68. @ Donna: “I disagree completely. The school has rules. Those rules need to be followed. The appropriate response to unliked rules is to fight to change them not to simply disregard them. Every 11 year old knows or should know that they are not allowed to bring matches and lighters to school (my guess is that students are not allowed to smoke in this elementary school). The school selects the penalty for the infractions and as long as it’s not overly punitive, it’s fine.”

    So does that mean, teachers should be suspended for the day as well? I’m sure there are teachers there who smoke, therefore carry matches or lighters. Just because they are kids, doesn’t mean they are the only ones the RULES are meant for. As teachers, they should be leading by example. So if it’s the rule of the school, it should apply to EVERYONE IN THE SCHOOL. Zero tolerance, remember? You can’t start making exceptions just because you can’t be lenient and use common sense. And at 11 years old, curiosity WILL ALWAYS get the best of them. I don’t know one kid, past and present that hasn’t gotten into some sort of situation because of their curiosity. It’s part of growing up, and a learning experience. Curiosity isn’t a bad thing, unless what was done was to intentionally do harm. Again, this is wear common sense kicks in. Rules are made to bent, depending on the situation. Unless they make a charter or something, where there a sub-rules within rules, depending on certain criteria. If the rules are going to be general like this one, there has to be some more thought of the situation (ie. history of students behavior, what he was actually doing with the lighter, first offence or second, etc…). Like I said, if it’s a rule, than it should apply to ALL. No exceptions. That’s why I also say, “think before you speak”. Saves one from having to pull his foot out his mouth in public. Yes, if your taking the superintendent’s claim of the lighter being a weapon, YOU CAN compare a pencil and a lighter. In actuality, you can do more damage and far more quickly with pencil than with a lighter. And it doesn’t matter whether a child is holding the pencil or an adult, that stabbing force will puncture. I’ve seen it from a 10 year old girl. With a lighter, you actually have to let whatever catch on fire, given enough time you can easily put out a fire, or blow out the fire from the lighter. Much easier than trying to disarm a kid wanting to stab you with a pencil, or a pen, or a scissor, which I believe are part of school supplies.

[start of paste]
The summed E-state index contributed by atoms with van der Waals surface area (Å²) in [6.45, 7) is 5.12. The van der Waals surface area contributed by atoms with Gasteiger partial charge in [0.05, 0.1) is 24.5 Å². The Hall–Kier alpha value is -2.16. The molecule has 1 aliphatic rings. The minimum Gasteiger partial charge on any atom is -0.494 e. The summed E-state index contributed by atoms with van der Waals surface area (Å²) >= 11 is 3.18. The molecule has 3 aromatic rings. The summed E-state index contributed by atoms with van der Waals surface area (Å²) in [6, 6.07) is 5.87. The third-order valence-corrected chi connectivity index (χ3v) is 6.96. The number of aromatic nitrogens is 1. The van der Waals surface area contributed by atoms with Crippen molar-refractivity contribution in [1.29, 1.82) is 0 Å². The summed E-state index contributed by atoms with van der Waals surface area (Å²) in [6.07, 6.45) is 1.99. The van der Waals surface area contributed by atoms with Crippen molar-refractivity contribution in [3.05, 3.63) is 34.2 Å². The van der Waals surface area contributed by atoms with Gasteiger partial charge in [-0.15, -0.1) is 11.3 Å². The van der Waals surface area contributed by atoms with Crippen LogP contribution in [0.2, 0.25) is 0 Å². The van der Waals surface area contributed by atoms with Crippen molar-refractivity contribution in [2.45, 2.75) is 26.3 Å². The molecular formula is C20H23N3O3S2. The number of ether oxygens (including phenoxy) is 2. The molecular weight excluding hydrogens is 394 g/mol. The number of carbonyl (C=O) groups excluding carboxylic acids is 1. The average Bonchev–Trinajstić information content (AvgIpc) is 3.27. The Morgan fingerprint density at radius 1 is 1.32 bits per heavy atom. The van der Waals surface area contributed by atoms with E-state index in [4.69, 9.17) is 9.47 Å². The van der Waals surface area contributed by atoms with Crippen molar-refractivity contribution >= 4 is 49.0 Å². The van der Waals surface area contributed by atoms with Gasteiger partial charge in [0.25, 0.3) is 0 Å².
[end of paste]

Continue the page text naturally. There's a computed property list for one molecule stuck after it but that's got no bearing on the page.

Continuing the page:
@ Elizabeth: “Let’s face it – an eleven year old is not an adult. The schools do have a responsibility to provide a safe environment. I don’t understand comparing a pencil to a lighter.”

    You’d be surprised at some of the adults I’ve had the “pleasure” of putting in their place. My 4 year old nephew knows better. That’s the problem with this think, being an adult doesn’t mean you know better. All the fears, paranoia, wars, even crimes are done by…adults. At least kids have an excuse of not knowing any better, they haven’t learned yet. Adults, no so much. And it’s these adults that are showing our kids what it’s like being a grown up. So what do you think the kids will keep with them as they get older. Fear, paranoia, deceit, greed, etc… I’ll say again, lead by example. Just because your an adult, doesn’t mean the rules don’t apply to you.

    @ Steve: Thanks for bringing that up. Just like an adult to cover his ass by making some lame excuse, so that he doesn’t look like a complete moron for “standing” by his decision.